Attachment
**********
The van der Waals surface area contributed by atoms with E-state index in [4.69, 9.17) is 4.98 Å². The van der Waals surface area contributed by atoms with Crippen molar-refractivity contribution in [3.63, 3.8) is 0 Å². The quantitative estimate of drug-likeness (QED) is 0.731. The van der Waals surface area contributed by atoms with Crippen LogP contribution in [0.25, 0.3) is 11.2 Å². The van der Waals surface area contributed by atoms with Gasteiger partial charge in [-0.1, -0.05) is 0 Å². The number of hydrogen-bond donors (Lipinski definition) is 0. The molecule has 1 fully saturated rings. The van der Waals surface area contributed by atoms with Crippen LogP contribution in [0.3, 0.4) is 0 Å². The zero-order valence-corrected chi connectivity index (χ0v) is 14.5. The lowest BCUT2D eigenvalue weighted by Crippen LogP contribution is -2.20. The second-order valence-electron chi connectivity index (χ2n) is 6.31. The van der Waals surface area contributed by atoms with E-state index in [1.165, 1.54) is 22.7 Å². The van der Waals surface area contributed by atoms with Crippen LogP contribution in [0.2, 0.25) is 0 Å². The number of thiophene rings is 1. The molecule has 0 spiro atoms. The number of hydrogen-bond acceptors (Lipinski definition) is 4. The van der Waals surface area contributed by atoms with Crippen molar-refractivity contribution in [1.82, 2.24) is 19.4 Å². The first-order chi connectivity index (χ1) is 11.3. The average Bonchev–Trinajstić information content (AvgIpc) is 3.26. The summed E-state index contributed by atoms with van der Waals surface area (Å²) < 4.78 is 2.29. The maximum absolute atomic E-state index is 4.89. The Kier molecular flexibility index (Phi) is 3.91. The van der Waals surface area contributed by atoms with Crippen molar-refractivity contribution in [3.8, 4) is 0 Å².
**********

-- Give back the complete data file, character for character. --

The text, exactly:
The van der Waals surface area contributed by atoms with E-state index in [4.69, 9.17) is 4.98 Å². The van der Waals surface area contributed by atoms with Crippen molar-refractivity contribution in [3.63, 3.8) is 0 Å². The quantitative estimate of drug-likeness (QED) is 0.731. The van der Waals surface area contributed by atoms with Crippen LogP contribution in [0.25, 0.3) is 11.2 Å². The van der Waals surface area contributed by atoms with Gasteiger partial charge in [-0.1, -0.05) is 0 Å². The number of hydrogen-bond donors (Lipinski definition) is 0. The molecule has 1 fully saturated rings. The van der Waals surface area contributed by atoms with Crippen LogP contribution in [0.3, 0.4) is 0 Å². The zero-order valence-corrected chi connectivity index (χ0v) is 14.5. The lowest BCUT2D eigenvalue weighted by Crippen LogP contribution is -2.20. The second-order valence-electron chi connectivity index (χ2n) is 6.31. The van der Waals surface area contributed by atoms with E-state index in [1.165, 1.54) is 22.7 Å². The van der Waals surface area contributed by atoms with Crippen LogP contribution in [0.2, 0.25) is 0 Å². The number of thiophene rings is 1. The molecule has 0 spiro atoms. The number of hydrogen-bond acceptors (Lipinski definition) is 4. The van der Waals surface area contributed by atoms with Crippen molar-refractivity contribution in [1.82, 2.24) is 19.4 Å². The first-order chi connectivity index (χ1) is 11.3. The average Bonchev–Trinajstić information content (AvgIpc) is 3.26. The summed E-state index contributed by atoms with van der Waals surface area (Å²) < 4.78 is 2.29. The maximum absolute atomic E-state index is 4.89. The Kier molecular flexibility index (Phi) is 3.91. The van der Waals surface area contributed by atoms with Crippen molar-refractivity contribution in [3.8, 4) is 0 Å².